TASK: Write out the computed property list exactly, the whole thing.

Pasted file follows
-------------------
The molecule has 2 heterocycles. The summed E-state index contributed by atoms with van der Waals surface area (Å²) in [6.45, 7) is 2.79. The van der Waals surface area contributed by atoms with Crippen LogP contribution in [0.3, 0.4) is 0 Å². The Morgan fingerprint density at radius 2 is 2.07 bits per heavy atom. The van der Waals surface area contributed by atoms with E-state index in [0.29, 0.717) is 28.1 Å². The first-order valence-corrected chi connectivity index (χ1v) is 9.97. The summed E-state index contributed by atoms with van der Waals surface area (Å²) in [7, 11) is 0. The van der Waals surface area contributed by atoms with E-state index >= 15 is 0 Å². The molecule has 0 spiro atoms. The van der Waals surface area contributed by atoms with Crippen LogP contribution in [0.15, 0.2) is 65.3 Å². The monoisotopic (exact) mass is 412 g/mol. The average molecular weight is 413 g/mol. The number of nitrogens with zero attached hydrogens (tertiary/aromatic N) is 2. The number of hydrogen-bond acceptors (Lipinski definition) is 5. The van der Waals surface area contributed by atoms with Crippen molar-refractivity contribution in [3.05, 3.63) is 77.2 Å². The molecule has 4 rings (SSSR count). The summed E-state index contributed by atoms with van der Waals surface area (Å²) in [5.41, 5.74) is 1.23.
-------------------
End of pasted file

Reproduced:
The molecule has 2 heterocycles. The summed E-state index contributed by atoms with van der Waals surface area (Å²) in [6.45, 7) is 2.79. The van der Waals surface area contributed by atoms with Crippen LogP contribution in [0.3, 0.4) is 0 Å². The Morgan fingerprint density at radius 2 is 2.07 bits per heavy atom. The van der Waals surface area contributed by atoms with E-state index in [0.29, 0.717) is 28.1 Å². The first-order valence-corrected chi connectivity index (χ1v) is 9.97. The summed E-state index contributed by atoms with van der Waals surface area (Å²) in [7, 11) is 0. The van der Waals surface area contributed by atoms with E-state index >= 15 is 0 Å². The molecule has 0 spiro atoms. The van der Waals surface area contributed by atoms with Crippen LogP contribution in [0.15, 0.2) is 65.3 Å². The monoisotopic (exact) mass is 412 g/mol. The average molecular weight is 413 g/mol. The number of nitrogens with zero attached hydrogens (tertiary/aromatic N) is 2. The number of hydrogen-bond acceptors (Lipinski definition) is 5. The van der Waals surface area contributed by atoms with Crippen molar-refractivity contribution in [3.05, 3.63) is 77.2 Å². The molecule has 4 rings (SSSR count). The summed E-state index contributed by atoms with van der Waals surface area (Å²) in [5.41, 5.74) is 1.23.